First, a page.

For 23 years, Steve Smith ran "Big Hearted Smitty's," a "buy here, pay here" used car dealership on Rossville Boulevard with an iconic, heart-shaped, neon sign out front.
Then about a month ago, Smitty was having dinner at the Walden Club, a private dining club high atop the Republic Centre building in downtown Chattanooga, when he noticed bright lights coming from Chattanooga's resurgent southside neighborhood.
"They just kind of lit up the whole skyline," Smith said.
Those lights emanate from Mountain View Auto Row, a family of Nissan, Ford, Lincoln and Chevrolet dealerships on East 20th Street.
They're one reason Smith decided to shut down Big Hearted Smitty's at 3600 Rossville Blvd. and reopen with a new name, Phoenix Auto Sales, at a new location on the north side of 20th Street between Mountain View Ford and the Country Hearth Inn & Suites.
"The idea was to get into a little bit more vibrant location," Smith said. "They do a lot of advertising and draw a lot of traffic down here."
The new name also represents a new direction.
"Our business model has changed a little bit," said Smith, 65, who plans to retire soon and hand the reins over to his son, Derek.
"That's why we chose the name. It's a passage, a transition," Smith said, referring to the Phoenix, a mythical bird that lives 500 years and then burns itself in its nest and is reborn three days later.
Phoenix Auto Sales will have between 50 and 70 cars on its lot, about twice the number for which Smitty's had space.
"We're upgrading our inventory to much later-model cars than what we had," Smith said. "We hope to attract a broader clientele."
Smith also hopes to keep his existing customer base. Phoenix has the same four full-time employees as Smitty's did, and it's about 2.5 miles away from the Rossville Boulevard location.
While "big hearted" won't be on the sign, anymore, Smith still promises to work with people whose credit scores won't pass muster with a traditional lender.
"The lender, they're not really interested in your story. They want to know what your credit score is," Smith said. "We're pretty much able to listen to their story and see if they're legitimate."
Derek Smith said, "The spirit does live on, the Big Hearted Smitty's spirit. We'll always be big-hearted."
The Smiths are selling the Rossville Boulevard location, which they own. They may stash the old neon Big Hearted Smitty's sign in a barn. It was designed by a female relative who's a graphic artist.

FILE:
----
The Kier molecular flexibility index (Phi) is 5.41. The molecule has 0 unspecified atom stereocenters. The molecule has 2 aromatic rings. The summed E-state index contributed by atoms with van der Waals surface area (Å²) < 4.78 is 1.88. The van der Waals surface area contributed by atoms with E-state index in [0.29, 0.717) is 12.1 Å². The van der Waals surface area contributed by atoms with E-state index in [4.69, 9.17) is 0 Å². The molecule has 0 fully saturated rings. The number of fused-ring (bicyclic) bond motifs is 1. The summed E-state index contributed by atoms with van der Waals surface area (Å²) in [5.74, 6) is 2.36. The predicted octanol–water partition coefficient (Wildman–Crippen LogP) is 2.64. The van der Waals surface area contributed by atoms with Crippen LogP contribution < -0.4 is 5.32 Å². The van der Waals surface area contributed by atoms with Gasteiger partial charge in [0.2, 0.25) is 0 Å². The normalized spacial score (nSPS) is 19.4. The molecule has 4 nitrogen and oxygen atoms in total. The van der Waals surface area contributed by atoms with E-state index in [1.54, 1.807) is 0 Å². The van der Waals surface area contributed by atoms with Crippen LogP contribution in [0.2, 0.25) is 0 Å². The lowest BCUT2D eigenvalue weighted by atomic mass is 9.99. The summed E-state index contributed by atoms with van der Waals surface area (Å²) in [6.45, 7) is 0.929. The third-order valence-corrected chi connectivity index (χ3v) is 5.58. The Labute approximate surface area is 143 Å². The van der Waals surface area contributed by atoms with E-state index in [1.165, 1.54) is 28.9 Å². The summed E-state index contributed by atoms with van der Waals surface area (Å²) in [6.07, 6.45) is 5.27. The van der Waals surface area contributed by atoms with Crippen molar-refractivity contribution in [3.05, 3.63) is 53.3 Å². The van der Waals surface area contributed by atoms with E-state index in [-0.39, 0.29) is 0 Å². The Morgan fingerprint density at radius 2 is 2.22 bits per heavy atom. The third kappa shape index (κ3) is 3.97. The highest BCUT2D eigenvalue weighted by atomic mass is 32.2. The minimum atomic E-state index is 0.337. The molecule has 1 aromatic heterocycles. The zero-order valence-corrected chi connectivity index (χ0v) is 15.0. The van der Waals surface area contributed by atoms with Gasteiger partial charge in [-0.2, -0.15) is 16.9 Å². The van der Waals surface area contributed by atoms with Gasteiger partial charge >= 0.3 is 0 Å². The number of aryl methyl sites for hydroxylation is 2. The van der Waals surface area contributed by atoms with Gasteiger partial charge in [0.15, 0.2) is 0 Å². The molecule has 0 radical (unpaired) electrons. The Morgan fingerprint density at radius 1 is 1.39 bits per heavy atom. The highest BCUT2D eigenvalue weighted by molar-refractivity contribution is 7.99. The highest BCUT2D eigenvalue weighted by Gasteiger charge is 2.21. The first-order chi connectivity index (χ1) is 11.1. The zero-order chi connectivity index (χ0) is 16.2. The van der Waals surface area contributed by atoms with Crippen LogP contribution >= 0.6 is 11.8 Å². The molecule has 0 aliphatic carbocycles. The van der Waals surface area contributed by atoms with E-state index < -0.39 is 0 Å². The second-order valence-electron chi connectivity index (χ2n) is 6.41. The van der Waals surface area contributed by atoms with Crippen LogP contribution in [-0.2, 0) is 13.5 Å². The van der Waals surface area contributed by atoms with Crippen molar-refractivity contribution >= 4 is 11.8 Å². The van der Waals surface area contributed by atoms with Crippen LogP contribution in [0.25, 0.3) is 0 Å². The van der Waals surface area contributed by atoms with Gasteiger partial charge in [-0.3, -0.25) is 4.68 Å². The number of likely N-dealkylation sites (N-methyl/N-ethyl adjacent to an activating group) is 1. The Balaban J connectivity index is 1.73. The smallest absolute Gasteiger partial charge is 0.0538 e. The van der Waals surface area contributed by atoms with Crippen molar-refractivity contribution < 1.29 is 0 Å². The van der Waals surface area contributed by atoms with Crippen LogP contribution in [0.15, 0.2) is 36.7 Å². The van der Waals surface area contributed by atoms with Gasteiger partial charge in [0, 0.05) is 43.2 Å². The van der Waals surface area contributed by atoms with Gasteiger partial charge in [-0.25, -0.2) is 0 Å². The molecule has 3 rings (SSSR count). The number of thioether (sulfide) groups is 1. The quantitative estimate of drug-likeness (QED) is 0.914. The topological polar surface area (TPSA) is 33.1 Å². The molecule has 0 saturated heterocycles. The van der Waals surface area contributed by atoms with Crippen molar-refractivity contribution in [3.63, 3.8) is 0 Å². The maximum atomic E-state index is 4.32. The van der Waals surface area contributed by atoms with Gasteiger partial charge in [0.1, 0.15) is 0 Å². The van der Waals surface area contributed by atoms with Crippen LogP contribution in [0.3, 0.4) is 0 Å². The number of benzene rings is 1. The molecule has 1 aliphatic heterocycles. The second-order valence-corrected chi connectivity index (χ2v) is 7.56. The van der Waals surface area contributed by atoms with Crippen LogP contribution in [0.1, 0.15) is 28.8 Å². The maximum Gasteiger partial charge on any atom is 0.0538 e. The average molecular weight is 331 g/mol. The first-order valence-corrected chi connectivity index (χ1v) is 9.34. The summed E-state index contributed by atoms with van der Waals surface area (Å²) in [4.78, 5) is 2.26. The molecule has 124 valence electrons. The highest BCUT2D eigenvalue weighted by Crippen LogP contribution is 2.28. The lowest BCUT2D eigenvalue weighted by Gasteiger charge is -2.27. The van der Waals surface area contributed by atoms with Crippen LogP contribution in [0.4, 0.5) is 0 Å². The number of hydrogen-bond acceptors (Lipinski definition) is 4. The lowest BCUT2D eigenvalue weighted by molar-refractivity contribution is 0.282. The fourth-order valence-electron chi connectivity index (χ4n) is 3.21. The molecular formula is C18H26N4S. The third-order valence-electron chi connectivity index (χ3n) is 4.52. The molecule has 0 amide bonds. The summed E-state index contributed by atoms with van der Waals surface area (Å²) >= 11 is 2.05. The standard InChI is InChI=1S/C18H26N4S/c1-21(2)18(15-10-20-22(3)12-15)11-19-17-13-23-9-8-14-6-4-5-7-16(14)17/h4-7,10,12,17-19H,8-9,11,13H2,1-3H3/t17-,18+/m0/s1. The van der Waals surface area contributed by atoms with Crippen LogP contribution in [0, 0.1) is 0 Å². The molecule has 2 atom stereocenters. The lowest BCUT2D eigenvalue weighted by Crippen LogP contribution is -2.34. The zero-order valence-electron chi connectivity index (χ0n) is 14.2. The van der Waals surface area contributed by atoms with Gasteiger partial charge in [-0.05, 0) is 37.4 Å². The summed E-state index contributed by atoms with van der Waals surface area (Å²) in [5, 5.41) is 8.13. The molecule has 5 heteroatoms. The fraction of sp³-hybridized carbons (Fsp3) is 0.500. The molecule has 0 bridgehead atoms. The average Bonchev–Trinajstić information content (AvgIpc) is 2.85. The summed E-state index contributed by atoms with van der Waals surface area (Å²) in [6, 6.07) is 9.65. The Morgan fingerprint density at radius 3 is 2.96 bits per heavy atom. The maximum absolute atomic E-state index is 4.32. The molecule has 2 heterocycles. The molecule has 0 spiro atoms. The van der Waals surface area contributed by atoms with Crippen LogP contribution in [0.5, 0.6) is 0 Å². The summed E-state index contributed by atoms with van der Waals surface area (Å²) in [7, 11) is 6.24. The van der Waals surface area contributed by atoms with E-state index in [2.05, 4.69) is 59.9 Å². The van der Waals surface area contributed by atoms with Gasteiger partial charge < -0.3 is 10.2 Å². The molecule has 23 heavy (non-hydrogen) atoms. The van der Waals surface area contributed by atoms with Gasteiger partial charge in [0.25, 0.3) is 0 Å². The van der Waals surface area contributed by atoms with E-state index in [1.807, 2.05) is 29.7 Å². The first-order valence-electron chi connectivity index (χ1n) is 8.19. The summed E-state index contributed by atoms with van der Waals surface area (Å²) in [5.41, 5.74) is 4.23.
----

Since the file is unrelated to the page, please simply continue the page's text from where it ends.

"It was a really catchy name. It was fun, for sure," Derek said. People would sometimes stop and have their photo taken near the sign, he said.
"A lot of them were Smiths," Derek said, explaining "Smitty" is a common nickname for someone named Smith.
Steve Smith is from Birmingham, Ala., and moved to Chattanooga around 1970 to work as the credit manager for the W.T. Grant store at what's now a Big Lots in Fort Oglethorpe.
W.T. Grant was a chain comparable to Kmart; it went bankrupt in 1975.
"We stayed open on Sunday, and at that time, nobody was open on Sunday in the entire Chattanooga area," Smith said.
Smith got his start in the car business 42 years ago working for Forrest Cate Ford on 20th Street.
Cate sold the business to his general sales manager, Austin Watson, who hired Smith. Watson went on to found what's now Mountain View Auto Row. His sons and grandsons run the business now.
"I've come to where I started. I've kind of come full circle," Smith said.
Mountain View previously had a buy-here, pay-here lot at the site of Phoenix Auto Sales, said Don Thomas, the dealer and general manager of Mountain View Nissan. Thomas and Andy Watson, the dealer at Mountain View Chevrolet, are partners with Steve Smith in Phoenix Auto Sales.
"It helps our customers with a little bit of credit problems," Thomas said of the new endeavor. "At the Phoenix lot, we do the financing for them."
Contact staff writer Tim Omarzu at firstname.lastname@example.org or 423-757-6651.
Tim Omarzu covers Catoosa and Walker counties for the Times Free Press. Omarzu is a longtime journalist who has worked as a reporter and editor at daily and weekly newspapers in Michigan, Nevada and California. Stories he's covered include crime in blighted parts of metro Detroit and Reno, Nev.; environmental activists tree-sitting in California's Sierra Nevada foothills; attempts by the Michigan Militia to take over a township¹s government in northern Michigan. A native of Michigan, ...
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